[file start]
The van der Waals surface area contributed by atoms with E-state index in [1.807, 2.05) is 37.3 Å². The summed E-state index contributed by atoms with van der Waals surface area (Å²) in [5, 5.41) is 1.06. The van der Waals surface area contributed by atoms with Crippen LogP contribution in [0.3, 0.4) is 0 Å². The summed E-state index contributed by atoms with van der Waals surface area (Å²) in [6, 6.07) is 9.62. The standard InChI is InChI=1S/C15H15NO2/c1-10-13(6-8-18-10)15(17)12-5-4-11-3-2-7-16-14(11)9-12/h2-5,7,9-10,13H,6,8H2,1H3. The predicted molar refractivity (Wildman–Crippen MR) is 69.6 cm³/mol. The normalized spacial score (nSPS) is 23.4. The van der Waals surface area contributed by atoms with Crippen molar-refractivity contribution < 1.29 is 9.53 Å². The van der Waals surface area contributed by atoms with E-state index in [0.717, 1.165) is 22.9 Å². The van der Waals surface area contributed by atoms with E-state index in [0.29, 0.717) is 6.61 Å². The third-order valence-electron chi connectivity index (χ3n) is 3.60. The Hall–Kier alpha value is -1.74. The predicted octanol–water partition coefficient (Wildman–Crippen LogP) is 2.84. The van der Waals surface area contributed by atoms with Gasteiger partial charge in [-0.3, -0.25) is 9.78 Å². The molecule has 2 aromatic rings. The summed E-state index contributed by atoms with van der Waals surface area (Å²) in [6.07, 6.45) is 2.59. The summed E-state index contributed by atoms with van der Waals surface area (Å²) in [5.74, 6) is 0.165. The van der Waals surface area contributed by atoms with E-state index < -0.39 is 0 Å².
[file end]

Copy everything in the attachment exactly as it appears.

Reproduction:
The van der Waals surface area contributed by atoms with E-state index in [1.807, 2.05) is 37.3 Å². The summed E-state index contributed by atoms with van der Waals surface area (Å²) in [5, 5.41) is 1.06. The van der Waals surface area contributed by atoms with Crippen LogP contribution in [0.3, 0.4) is 0 Å². The summed E-state index contributed by atoms with van der Waals surface area (Å²) in [6, 6.07) is 9.62. The standard InChI is InChI=1S/C15H15NO2/c1-10-13(6-8-18-10)15(17)12-5-4-11-3-2-7-16-14(11)9-12/h2-5,7,9-10,13H,6,8H2,1H3. The predicted molar refractivity (Wildman–Crippen MR) is 69.6 cm³/mol. The normalized spacial score (nSPS) is 23.4. The van der Waals surface area contributed by atoms with Crippen molar-refractivity contribution < 1.29 is 9.53 Å². The van der Waals surface area contributed by atoms with E-state index in [0.717, 1.165) is 22.9 Å². The van der Waals surface area contributed by atoms with E-state index in [0.29, 0.717) is 6.61 Å². The third-order valence-electron chi connectivity index (χ3n) is 3.60. The Hall–Kier alpha value is -1.74. The predicted octanol–water partition coefficient (Wildman–Crippen LogP) is 2.84. The van der Waals surface area contributed by atoms with Gasteiger partial charge in [-0.3, -0.25) is 9.78 Å². The molecule has 2 aromatic rings. The summed E-state index contributed by atoms with van der Waals surface area (Å²) in [6.07, 6.45) is 2.59. The summed E-state index contributed by atoms with van der Waals surface area (Å²) in [5.74, 6) is 0.165. The van der Waals surface area contributed by atoms with E-state index < -0.39 is 0 Å².